Day: April 7, 2016

Plants acclimate to increased temperatures over time

Read the full story from the University of Minnesota Institute on the Environment.

Plants may be more adaptable to a warming world than previously believed.

A new study led by Peter Reich, an Institute on the Environment fellow and forest resources professor in the College of Food, Agricultural and Natural Resource Sciences, sought to understand how much carbon dioxide plants will give off in the face of increasing global temperatures. The study was published last week in Nature.

EPA chief: Climate change study backs up agency’s carbon regulations

Read the full story in The Hill.

The head of the Environmental Protection Agency said Monday that a new study on the effects of climate change on public health reinforces the need for the Obama administration’s work on greenhouse gas emissions.

Good News for our Health at Home: Safety Sells

Read the full post on the EPA Blog.

Last spring, EPA unveiled a new label to help consumers make informed choices about the products they use at home.

Today, hundreds of products with the Safer Choice label are on store shelves at major retailers in all 50 states. We’re starting with household cleaners and laundry detergents, and will soon expand the label to a wider range of other cleaners, car and yard-care products, and do-it-yourself items like coatings and adhesives.

Why sustainability reporting is a key tool for savvy managers

Read the full story at GreenBiz.

Responding to the Dow Jones Sustainability Index (DJSI) can be a lengthy process. Addressing the breadth of economic, social and environmental issues covered requires the participation of subject matter experts from across your organization.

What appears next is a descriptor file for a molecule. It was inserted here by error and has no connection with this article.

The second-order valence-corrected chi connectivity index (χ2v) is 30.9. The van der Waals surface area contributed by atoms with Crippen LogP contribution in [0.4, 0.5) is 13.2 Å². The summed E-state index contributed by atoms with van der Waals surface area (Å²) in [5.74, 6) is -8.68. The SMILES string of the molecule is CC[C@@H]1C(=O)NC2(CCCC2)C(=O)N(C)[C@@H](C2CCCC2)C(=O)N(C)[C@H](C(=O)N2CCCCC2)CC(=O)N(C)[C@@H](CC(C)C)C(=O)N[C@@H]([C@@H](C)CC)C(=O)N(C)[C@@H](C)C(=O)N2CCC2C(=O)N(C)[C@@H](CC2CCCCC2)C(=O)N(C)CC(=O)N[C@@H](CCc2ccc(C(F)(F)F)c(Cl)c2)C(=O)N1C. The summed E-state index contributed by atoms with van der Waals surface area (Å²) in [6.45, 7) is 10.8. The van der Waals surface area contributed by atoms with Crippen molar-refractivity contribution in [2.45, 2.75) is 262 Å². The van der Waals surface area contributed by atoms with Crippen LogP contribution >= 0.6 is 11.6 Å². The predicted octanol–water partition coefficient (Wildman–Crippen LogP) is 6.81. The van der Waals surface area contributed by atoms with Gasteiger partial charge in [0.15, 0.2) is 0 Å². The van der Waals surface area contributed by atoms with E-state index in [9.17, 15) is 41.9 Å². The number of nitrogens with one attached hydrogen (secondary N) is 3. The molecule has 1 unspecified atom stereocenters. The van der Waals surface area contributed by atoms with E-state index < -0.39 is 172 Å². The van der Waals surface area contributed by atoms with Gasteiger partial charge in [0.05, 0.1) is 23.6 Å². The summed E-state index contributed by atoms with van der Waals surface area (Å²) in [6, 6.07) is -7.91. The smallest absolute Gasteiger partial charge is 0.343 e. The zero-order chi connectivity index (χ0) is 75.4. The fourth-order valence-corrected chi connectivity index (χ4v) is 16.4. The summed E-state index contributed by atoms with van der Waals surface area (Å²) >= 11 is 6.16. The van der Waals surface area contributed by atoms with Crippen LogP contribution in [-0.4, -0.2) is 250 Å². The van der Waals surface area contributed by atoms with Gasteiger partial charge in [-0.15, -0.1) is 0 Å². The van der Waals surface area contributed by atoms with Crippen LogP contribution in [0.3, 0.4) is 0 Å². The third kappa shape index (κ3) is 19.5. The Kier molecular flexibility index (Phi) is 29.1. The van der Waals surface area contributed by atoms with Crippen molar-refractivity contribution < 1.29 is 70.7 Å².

For some companies, the investment of time and resources may have their leadership team asking, “Is it worth it?”

The salad days of winter

Read the full story from the University of Minnesota Institute on the Environment.

We all appreciate the salad days of summer, when northern locavores can relish the abundance of produce at farmers markets and grocers. During winter, however, northerners largely have to content themselves with lettuce imported from California and cabbage from Texas. But thanks to an Institute on the Environment-sponsored project that promotes the adoption of passive solar greenhouses, Minnesotans may soon enjoy locally sourced greens year-round and, at the same time, build resiliency into and enhance the economy of the local food system.

How Colorado Is Turning Food Waste Into Electricity

Read the full post at NPR’s The Salt.

Americans throw away about a third of our available food.

But what some see as trash, others are seeing as a business opportunity. A new facility known as the Heartland Biogas Project is taking wasted food from Colorado’s most populous areas and turning it into electricity. Through a technology known as anaerobic digestion, spoiled milk, old pet food and vats of grease combine with helpful bacteria in massive tanks to generate gas.

The Lie, the Witch-hunt and the War on Climate Change

Read the full post from EarthDesk.